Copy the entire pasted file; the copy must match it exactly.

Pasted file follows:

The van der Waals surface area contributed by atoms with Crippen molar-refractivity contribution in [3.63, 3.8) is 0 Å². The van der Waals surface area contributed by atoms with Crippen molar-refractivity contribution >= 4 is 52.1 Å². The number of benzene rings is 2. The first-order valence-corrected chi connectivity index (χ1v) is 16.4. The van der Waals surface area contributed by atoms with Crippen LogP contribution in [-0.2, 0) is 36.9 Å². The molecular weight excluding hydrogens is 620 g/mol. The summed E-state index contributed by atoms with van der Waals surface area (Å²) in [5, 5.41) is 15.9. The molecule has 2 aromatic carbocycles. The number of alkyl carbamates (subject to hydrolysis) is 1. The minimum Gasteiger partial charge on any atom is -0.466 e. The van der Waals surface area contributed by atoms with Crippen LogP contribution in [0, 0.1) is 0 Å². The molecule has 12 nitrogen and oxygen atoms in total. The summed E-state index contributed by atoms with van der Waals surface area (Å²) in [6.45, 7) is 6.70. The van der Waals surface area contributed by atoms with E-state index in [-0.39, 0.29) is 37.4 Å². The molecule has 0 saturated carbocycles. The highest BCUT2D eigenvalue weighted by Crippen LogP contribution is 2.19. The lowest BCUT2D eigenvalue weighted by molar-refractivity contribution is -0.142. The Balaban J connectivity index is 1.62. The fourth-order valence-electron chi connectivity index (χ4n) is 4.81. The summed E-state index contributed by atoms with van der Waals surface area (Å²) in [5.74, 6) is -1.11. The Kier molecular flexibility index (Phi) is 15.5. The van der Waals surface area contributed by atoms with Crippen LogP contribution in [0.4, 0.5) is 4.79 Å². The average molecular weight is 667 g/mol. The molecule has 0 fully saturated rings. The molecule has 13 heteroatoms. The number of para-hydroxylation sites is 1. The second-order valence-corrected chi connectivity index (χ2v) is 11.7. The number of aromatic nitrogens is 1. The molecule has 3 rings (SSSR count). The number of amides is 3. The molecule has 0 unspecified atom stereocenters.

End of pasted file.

The van der Waals surface area contributed by atoms with Crippen molar-refractivity contribution in [3.63, 3.8) is 0 Å². The van der Waals surface area contributed by atoms with Crippen molar-refractivity contribution >= 4 is 52.1 Å². The number of benzene rings is 2. The first-order valence-corrected chi connectivity index (χ1v) is 16.4. The van der Waals surface area contributed by atoms with Crippen LogP contribution in [-0.2, 0) is 36.9 Å². The molecular weight excluding hydrogens is 620 g/mol. The summed E-state index contributed by atoms with van der Waals surface area (Å²) in [5, 5.41) is 15.9. The molecule has 2 aromatic carbocycles. The number of alkyl carbamates (subject to hydrolysis) is 1. The minimum Gasteiger partial charge on any atom is -0.466 e. The van der Waals surface area contributed by atoms with Crippen LogP contribution in [0, 0.1) is 0 Å². The molecule has 12 nitrogen and oxygen atoms in total. The summed E-state index contributed by atoms with van der Waals surface area (Å²) in [6.45, 7) is 6.70. The van der Waals surface area contributed by atoms with E-state index in [-0.39, 0.29) is 37.4 Å². The molecule has 0 saturated carbocycles. The highest BCUT2D eigenvalue weighted by Crippen LogP contribution is 2.19. The lowest BCUT2D eigenvalue weighted by molar-refractivity contribution is -0.142. The Balaban J connectivity index is 1.62. The fourth-order valence-electron chi connectivity index (χ4n) is 4.81. The summed E-state index contributed by atoms with van der Waals surface area (Å²) in [5.74, 6) is -1.11. The Kier molecular flexibility index (Phi) is 15.5. The van der Waals surface area contributed by atoms with Crippen LogP contribution in [0.4, 0.5) is 4.79 Å². The average molecular weight is 667 g/mol. The molecule has 0 fully saturated rings. The molecule has 13 heteroatoms. The number of para-hydroxylation sites is 1. The second-order valence-corrected chi connectivity index (χ2v) is 11.7. The number of aromatic nitrogens is 1. The molecule has 3 rings (SSSR count). The number of amides is 3. The molecule has 0 unspecified atom stereocenters.